It was on 19 June, 1953, that Julius and Ethel Rosenberg (images of whom are seen above in a memorial in Havana) were executed for espionage. Ethel and Julius were both born into Jewish immigrant families in New York City. Ethel held a secretarial job at a shipping company. She became involved in labor disputes and joined the Young Communist League, where she met Julius in 1936. They married in 1939. That same year Julius graduated from CCNY with a degree in electrical engineering.
In 2001, David Greenglass, Ethel’s brother and the main prosecution witness in the case, recanted. He stated he gave false testimony to protect himself and his wife, Ruth, and that he was encouraged by the prosecution to do so.
In 1989, Soviet Engineer Boris Brokhovich told The New York Times in an interview that development of the bomb had been a matter of trial and error.
“You sat the Rosenbergs in the electric chair for nothing,” he said. “We got nothing from the Rosenbergs.” Former KGB Station Chief Alexander Feklisov supported this claim, saying Julius Rosenberg, “didn’t understand anything about the atom bomb.” And that Ethel Rosenberg was “completely innocent” and played no role in espionage whatsoever.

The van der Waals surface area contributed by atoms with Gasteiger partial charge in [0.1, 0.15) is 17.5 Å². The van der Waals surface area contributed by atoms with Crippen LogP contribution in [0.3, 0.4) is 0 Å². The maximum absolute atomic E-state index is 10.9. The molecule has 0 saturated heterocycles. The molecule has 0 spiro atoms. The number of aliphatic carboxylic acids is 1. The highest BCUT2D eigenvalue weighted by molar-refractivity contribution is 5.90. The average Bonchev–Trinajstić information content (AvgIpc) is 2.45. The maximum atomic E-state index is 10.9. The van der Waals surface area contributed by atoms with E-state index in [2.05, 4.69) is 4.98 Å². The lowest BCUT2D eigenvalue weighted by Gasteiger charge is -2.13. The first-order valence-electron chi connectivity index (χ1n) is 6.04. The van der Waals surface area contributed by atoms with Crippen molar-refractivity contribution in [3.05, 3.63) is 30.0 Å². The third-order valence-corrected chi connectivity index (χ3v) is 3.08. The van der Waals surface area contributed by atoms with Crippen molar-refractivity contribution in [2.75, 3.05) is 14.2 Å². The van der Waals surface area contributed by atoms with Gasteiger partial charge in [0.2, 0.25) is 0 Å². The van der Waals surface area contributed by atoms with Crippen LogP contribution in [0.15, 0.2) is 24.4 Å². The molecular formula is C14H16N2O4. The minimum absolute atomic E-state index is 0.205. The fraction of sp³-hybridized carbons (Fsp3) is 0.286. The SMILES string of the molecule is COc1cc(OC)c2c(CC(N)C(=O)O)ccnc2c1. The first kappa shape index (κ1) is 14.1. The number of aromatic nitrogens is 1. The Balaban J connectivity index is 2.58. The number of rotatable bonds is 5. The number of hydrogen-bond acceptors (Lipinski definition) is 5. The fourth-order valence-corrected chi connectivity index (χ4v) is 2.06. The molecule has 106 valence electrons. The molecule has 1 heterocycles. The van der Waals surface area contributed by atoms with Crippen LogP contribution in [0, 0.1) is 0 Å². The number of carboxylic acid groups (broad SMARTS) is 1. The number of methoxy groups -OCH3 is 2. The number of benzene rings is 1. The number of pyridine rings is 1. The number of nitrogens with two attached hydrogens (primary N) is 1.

The Rosenberg’s two sons were orphaned by the executions. They were adopted by the high school teacher, poet, songwriter and social activist Abel Meeropol and his wife Anne, and they assumed the Meeropol surname. One of their sons, Michael, would receive a Phd in Economics from the UW-Madison in 1973.
Upon the execution, philosopher and writer Jean-Paul Sartre called the trial “a legal lynching which smears with blood a whole nation. By killing the Rosenbergs, you have quite simply tried to halt the progress of science by human sacrifice. Magic, witch-hunts, autos-da-fé, sacrifices – we are here getting to the point: your country is sick with fear … you are afraid of the shadow of your own bomb.”